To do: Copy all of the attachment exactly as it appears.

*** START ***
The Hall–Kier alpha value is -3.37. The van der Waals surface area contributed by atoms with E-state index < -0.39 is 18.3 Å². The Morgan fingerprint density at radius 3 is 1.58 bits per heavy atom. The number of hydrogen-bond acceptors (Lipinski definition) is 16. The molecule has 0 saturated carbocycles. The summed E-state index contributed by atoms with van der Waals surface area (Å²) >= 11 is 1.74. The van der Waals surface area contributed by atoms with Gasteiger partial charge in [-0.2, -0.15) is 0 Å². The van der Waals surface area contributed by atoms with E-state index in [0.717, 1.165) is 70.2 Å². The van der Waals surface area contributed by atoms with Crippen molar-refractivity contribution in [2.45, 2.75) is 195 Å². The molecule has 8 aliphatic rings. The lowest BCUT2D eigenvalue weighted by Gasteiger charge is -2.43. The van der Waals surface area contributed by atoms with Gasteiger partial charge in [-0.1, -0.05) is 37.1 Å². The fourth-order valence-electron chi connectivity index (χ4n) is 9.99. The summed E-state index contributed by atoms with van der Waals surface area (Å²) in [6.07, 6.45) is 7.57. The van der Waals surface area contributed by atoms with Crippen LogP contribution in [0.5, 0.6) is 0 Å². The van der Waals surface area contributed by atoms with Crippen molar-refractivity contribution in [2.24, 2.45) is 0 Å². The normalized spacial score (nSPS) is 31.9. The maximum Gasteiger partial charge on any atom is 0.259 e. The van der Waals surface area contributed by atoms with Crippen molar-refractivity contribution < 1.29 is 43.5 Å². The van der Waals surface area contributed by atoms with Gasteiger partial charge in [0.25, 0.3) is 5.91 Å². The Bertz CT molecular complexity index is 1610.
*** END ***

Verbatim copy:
The Hall–Kier alpha value is -3.37. The van der Waals surface area contributed by atoms with E-state index < -0.39 is 18.3 Å². The Morgan fingerprint density at radius 3 is 1.58 bits per heavy atom. The number of hydrogen-bond acceptors (Lipinski definition) is 16. The molecule has 0 saturated carbocycles. The summed E-state index contributed by atoms with van der Waals surface area (Å²) >= 11 is 1.74. The van der Waals surface area contributed by atoms with Gasteiger partial charge in [-0.2, -0.15) is 0 Å². The van der Waals surface area contributed by atoms with E-state index in [0.717, 1.165) is 70.2 Å². The van der Waals surface area contributed by atoms with Crippen molar-refractivity contribution in [2.45, 2.75) is 195 Å². The molecule has 8 aliphatic rings. The lowest BCUT2D eigenvalue weighted by Gasteiger charge is -2.43. The van der Waals surface area contributed by atoms with Gasteiger partial charge in [-0.1, -0.05) is 37.1 Å². The fourth-order valence-electron chi connectivity index (χ4n) is 9.99. The summed E-state index contributed by atoms with van der Waals surface area (Å²) in [6.07, 6.45) is 7.57. The van der Waals surface area contributed by atoms with Crippen LogP contribution in [0.5, 0.6) is 0 Å². The van der Waals surface area contributed by atoms with Crippen molar-refractivity contribution in [2.24, 2.45) is 0 Å². The normalized spacial score (nSPS) is 31.9. The maximum Gasteiger partial charge on any atom is 0.259 e. The van der Waals surface area contributed by atoms with Crippen molar-refractivity contribution < 1.29 is 43.5 Å². The van der Waals surface area contributed by atoms with Gasteiger partial charge in [0.25, 0.3) is 5.91 Å². The Bertz CT molecular complexity index is 1610.